Top 5 Post-Apocalyptic Movies

Written by Eryl McCaffrey March 28, 2011

Now-a-days, it seems as though a new film about the end of the world comes out in theatres every other week. I hope it’s not a sign of the inevitable fait of humankind, but rather, merely an imaginative storyline that sells. Regardless, it looks like we’re a society that’s obsessed with the idea of a post- civilization existence, and we don’t mind the use of some explosive Hollywood effects to help us visualize this future, either. So, I thought it would be interesting to stimulate some debate on the best post-apocalyptic movies of all time! Here are the Top 5 crazy catastrophe films that rock my socks…

#5: 9

This 2009 sci-fi computer-animated movie was produced by Tim Burton, and as a Burton fan let me say, this movie did not disappoint. The film stars Elijah Wood as “9,” a rag doll stitch figure that sets out to find the other 8 dolls and fight the Fabrication Machine, which turned on mankind and wiped out all life in the name of war. The cast was fantastic, and the story was poignant. The child-like characters didn’t detract from a powerful message: technology isn’t always the solution to human problems; it sometimes causes larger problems for humankind than it offers resolutions. The animation was captivating and you really start to forge a human connection to the cute little sackboys out to save humanity.

 

#4: Shaun of the Dead

OK, so this one may not be as serious as the rest, but I think it definitely deserves some recognition for it’s hilarious mock zombie humour and ridiculously rockin’ soundtrack. Edgar Wright’s 2004 British rom-com zom(bie) flick starred the always funny Simon Pegg as Shaun, who’s trying to survive an apocalyptic wave of flesh-eating beasts. Who can forget when Shaun and his small gang of odd survivors bludgeon a pub owner turned zombie to the upbeat tune of “Don’t Stop Me Now” by Queen? Both disturbing and hilarious all at once. Come on, this film is a beauty. It makes a memorable and funny statement about the absurdity of most zombie flicks and post-apocalyptic movies.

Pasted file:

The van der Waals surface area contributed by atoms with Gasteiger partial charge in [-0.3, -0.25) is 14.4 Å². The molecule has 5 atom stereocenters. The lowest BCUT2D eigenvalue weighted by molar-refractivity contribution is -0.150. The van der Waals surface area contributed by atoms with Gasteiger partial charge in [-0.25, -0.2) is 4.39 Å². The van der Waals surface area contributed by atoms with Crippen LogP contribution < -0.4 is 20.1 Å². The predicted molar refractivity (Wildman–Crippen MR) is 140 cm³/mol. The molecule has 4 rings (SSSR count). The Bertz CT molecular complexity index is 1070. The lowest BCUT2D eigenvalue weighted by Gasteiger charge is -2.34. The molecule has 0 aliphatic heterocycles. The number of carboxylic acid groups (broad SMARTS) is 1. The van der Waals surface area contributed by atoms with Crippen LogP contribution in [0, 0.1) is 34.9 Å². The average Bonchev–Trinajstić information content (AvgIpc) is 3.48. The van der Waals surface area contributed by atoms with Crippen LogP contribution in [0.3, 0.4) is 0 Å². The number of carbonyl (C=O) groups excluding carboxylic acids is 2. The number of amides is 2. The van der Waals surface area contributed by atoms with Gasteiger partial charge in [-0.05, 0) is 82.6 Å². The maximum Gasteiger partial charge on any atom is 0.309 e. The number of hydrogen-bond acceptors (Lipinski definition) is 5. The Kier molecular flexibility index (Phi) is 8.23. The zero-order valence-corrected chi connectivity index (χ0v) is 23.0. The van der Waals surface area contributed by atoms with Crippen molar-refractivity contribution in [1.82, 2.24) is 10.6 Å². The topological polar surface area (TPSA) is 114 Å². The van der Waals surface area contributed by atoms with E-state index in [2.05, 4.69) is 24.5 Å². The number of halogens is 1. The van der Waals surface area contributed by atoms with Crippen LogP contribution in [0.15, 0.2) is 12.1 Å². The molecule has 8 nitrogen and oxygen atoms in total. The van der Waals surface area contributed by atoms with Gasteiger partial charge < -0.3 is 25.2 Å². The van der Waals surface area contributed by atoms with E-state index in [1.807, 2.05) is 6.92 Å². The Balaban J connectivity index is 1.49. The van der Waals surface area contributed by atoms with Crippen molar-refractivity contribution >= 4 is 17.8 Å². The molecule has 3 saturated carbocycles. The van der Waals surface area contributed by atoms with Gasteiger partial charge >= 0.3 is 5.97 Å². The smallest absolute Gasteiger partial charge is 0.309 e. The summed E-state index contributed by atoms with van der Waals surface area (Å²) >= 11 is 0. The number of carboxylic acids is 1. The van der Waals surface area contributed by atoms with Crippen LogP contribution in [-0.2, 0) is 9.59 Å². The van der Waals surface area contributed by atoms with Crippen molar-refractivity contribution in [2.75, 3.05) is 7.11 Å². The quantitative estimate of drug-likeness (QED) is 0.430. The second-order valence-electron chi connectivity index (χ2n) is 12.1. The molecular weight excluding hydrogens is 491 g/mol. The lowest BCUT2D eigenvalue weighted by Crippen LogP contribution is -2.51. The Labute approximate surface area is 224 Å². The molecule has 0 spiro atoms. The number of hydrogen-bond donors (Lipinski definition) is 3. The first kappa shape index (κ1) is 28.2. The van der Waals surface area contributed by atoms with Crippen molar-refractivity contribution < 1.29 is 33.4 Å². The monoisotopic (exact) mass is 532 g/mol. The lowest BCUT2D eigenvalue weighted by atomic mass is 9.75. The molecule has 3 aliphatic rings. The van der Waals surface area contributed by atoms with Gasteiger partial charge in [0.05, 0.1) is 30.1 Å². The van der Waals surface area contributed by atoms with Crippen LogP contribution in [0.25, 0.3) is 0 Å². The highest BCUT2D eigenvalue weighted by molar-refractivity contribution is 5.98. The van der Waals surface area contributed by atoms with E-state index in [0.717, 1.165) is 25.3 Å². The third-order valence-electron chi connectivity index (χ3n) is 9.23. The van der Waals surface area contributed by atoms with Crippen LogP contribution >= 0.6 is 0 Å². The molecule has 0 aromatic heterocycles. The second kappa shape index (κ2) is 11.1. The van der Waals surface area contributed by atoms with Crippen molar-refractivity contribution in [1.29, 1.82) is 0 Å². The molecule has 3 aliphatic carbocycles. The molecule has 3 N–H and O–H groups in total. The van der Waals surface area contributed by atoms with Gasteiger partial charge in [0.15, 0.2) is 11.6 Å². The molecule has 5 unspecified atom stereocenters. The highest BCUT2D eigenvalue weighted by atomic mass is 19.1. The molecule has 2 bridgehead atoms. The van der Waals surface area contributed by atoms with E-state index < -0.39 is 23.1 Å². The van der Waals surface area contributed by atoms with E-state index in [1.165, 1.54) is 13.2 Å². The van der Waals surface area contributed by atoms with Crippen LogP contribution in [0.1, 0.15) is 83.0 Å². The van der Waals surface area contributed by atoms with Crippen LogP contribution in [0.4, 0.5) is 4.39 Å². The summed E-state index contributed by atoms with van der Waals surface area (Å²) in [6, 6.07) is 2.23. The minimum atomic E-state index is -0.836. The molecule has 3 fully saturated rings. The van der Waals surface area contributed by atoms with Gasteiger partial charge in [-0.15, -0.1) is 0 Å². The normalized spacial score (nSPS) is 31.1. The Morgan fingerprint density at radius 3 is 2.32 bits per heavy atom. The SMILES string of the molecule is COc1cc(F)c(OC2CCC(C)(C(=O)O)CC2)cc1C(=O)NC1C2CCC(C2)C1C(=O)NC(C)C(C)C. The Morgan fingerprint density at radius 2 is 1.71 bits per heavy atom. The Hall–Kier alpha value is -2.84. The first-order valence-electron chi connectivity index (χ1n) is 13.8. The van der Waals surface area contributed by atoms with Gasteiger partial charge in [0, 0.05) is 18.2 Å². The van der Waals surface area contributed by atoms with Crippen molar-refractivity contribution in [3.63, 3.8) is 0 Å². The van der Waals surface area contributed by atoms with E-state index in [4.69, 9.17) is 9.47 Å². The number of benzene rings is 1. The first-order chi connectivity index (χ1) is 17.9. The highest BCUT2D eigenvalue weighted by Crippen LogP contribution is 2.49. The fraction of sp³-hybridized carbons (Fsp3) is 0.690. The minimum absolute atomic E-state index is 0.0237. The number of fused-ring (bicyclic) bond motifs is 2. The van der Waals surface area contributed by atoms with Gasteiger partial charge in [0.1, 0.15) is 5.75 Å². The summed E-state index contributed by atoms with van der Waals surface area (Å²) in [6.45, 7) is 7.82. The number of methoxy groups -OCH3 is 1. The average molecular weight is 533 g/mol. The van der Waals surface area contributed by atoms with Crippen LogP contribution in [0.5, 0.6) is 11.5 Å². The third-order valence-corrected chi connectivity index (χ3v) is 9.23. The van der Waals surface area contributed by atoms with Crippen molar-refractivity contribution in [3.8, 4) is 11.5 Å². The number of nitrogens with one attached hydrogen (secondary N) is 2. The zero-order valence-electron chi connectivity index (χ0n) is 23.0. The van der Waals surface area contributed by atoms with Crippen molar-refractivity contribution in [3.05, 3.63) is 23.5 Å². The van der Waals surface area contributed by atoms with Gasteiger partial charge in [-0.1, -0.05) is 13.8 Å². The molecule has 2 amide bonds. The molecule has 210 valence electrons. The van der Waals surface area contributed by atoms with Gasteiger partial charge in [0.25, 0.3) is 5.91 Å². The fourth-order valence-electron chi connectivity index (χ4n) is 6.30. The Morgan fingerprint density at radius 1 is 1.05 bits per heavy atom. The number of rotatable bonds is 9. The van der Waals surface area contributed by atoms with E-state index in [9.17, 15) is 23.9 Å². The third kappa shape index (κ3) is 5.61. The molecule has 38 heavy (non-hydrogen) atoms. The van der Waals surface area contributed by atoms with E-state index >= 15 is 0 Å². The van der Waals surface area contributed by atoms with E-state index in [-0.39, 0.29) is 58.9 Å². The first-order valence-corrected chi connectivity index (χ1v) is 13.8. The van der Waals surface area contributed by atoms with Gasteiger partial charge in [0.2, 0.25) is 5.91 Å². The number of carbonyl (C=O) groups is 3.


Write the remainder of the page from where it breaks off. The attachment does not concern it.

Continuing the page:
#3: The Book of Eli

Besides the obvious religious undertones, this film really took a unique approach to the post-humanity storyline. The credits boasted an attractive cast of A-list celebrities from Denzel Washington, to Gary Oldman, to Mila Kunis. The post-apocalyptic tale centred on Denzel’s character, Eli, a man who sets out across America alone, to guard a sacred book which supposedly holds the path to humanity’s salvation. It was interesting to see a story that articulated how religious texts can be potentially abused in the name of power and order. The dark cinematography and subtle, understated graphics creeped me out because, this particular vision of the future seemed like a realistic possibility for all of us.

 

#2: Planet of the Apes

Well, this would be no Top 5 post-apocalyptic countdown if I didn’t pay homage to the 1968 sci-fi classic. The film tells the story of a space-bound astronaut crew who crash-lands on a wacky planet in the super-future. It depicts a society in which apes dominate all other creatures, including human beings. The movie’s soundtrack was avant-garde for it’s time and it inspired the film’s erie, quiet vibe. A cult-classic and a definite must see.

 

#1: 28 Days Later

My absolute, most favourite post-apocalyptic movie of all time! Somewhere between the British accents and the horrifyingly modern zombies, I fell in love. Danny Boyle directed the film, set four weeks after an incurable “rage virus” spreads throughout the UK, sparing only a few lives. The captivating Irishman, Cillian Murphy, plays the lead role of Jim. And, I can’t overlook the music behind this movie. Musical composer John Murphy took a page out of the Planet of the Apes’ soundtrack, creating a creepy effect that set the stage for some intensly graphic zombie munching. It’s not a depressing interpretation of the future, but rather one about humanity prevailing. This movie was erie, fast-paced and horrifying. It was definitely nice to watch a zombie movie that didn’t make me laugh.

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